If you’ve seen the pristine waters and lush terrain at Maine’s Bald Mountain Pond, you’d understand why National Park Trust (NPT) worked with The Trust for Public Land (TPL), National Park Foundation (NPF), Appalachian Trail Conservancy (ATC), The Conservation Alliance, and Elliotsville Foundation on the acquisition of an adjacent 1,495-acre parcel of old-growth woodland to benefit the National Park Service’s Appalachian National Scenic Trail (AT).
The remoteness and scenic views make the property an iconic destination for backcountry adventures that combine paddling and hiking on the AT into a single day’s outing. Preserving this land from development also protects the nearby Bald Mountain Pond which is one of the few bodies of water that holds landlocked arctic char in the lower 48 states. The federally-listed threatened Canada Lynx also roams nearby, along with moose, fisher and black bears. It is one of the largest 150-year-old forest blocks in central Maine.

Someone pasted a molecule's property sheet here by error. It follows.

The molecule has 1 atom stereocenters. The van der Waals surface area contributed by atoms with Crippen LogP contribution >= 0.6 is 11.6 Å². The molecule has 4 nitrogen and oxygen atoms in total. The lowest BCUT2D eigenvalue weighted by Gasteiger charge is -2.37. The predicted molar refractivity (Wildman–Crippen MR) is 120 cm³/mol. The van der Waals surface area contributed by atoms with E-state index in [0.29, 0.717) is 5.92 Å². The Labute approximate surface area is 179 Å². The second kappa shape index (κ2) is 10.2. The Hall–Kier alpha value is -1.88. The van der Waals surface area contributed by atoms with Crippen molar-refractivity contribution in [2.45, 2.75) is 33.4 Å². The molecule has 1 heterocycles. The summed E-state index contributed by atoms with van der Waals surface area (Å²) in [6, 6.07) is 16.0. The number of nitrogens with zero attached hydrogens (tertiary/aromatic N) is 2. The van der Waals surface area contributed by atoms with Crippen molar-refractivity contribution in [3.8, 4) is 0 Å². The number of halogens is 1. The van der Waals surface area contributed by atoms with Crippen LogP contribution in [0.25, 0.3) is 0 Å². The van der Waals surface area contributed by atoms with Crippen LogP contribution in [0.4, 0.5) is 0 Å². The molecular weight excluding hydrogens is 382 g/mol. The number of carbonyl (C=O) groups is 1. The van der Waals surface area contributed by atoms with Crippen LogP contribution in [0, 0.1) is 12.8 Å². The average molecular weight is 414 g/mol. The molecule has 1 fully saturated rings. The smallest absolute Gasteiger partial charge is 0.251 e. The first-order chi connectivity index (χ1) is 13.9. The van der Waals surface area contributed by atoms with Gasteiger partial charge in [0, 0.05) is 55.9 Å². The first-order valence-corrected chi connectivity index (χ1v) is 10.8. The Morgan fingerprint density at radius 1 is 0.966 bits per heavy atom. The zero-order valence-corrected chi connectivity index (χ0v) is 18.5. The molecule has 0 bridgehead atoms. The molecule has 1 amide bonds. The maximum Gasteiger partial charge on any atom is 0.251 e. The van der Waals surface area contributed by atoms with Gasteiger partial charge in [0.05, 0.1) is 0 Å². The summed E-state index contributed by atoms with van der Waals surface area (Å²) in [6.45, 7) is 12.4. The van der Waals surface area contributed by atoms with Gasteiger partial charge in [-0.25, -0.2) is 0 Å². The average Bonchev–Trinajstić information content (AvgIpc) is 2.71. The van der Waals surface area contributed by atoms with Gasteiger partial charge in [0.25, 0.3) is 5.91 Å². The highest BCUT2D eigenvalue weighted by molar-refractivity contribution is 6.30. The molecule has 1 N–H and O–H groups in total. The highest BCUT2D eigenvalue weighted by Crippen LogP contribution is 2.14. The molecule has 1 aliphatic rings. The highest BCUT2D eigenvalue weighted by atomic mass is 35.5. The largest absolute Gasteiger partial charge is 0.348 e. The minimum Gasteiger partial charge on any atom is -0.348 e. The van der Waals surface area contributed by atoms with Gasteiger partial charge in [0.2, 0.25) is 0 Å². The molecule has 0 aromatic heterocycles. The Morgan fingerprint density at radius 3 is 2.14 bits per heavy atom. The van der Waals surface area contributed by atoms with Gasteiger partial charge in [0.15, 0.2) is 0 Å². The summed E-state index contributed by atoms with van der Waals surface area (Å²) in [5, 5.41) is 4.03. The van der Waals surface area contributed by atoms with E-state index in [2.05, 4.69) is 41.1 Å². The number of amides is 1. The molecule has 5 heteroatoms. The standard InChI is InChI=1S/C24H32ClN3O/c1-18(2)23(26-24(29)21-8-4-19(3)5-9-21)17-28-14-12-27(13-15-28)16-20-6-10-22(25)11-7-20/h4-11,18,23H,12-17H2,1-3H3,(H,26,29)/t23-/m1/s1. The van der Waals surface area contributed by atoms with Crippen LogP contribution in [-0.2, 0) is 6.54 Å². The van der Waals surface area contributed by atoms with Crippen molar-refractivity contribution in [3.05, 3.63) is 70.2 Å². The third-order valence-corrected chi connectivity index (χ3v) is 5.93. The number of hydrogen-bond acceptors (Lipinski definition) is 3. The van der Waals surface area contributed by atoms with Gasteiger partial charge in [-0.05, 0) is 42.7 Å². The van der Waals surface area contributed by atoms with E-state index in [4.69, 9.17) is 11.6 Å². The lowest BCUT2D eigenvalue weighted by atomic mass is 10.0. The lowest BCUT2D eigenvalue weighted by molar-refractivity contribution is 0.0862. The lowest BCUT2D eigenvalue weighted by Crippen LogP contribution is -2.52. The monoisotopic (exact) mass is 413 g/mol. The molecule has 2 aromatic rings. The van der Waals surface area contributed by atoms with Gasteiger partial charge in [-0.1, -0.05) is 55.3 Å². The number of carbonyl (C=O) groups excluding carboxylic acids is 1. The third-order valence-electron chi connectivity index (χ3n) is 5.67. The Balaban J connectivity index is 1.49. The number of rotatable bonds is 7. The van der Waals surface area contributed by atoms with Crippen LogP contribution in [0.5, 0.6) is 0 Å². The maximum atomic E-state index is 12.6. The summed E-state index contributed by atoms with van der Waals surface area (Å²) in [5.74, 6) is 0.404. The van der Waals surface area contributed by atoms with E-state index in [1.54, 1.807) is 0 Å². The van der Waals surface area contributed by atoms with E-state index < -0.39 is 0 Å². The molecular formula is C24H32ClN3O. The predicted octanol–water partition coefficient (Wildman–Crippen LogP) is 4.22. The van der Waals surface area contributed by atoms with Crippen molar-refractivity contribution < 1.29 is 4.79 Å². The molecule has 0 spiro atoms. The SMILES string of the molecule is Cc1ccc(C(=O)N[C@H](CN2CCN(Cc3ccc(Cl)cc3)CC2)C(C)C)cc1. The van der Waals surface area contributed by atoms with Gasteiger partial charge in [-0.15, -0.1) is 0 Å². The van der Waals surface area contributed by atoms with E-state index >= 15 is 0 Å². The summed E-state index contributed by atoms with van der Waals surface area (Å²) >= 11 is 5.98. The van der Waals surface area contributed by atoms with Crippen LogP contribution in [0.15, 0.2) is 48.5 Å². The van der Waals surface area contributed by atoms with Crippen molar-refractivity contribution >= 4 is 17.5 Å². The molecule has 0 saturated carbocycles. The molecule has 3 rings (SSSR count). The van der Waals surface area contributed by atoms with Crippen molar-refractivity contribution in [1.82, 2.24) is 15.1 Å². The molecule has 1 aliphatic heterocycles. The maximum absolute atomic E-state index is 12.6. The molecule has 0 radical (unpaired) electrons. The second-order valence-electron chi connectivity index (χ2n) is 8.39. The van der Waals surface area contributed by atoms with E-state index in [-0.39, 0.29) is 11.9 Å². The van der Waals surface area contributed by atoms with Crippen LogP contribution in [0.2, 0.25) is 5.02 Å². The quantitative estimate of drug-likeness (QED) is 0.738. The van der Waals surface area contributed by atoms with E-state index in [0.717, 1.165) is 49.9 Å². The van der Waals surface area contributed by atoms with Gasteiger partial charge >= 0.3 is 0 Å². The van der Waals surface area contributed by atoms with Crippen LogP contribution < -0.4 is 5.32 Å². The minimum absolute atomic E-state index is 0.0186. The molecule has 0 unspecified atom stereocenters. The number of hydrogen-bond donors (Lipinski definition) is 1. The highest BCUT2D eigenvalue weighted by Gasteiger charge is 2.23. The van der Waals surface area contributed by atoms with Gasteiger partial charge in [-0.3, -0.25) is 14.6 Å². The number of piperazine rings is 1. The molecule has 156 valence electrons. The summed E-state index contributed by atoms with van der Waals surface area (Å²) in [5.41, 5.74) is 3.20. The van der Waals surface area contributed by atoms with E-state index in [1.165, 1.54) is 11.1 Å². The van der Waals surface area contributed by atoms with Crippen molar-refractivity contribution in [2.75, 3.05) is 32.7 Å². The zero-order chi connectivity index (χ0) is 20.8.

On September 20, 2019, National Park Trust and our partners held a dedication ceremony in Monson, ME to unveil a new plaque that is now displayed in the Monson Maine Appalachian Trail Visitor Center to honor the contributions of two career National Park Service employees, John Kauffmann and Ben Thompson, to the NPS science program.
This land protection was made possible thanks to an extraordinary bequest from John Kauffmann to NPT and the National Park Foundation and wind mitigation funds received by TPL, a generous gift from The Conservation Alliance and grassroots work by the Appalachian Trail Conservancy. TPL bought the land and in June 2019 officially transferred ownership to the National Park Service.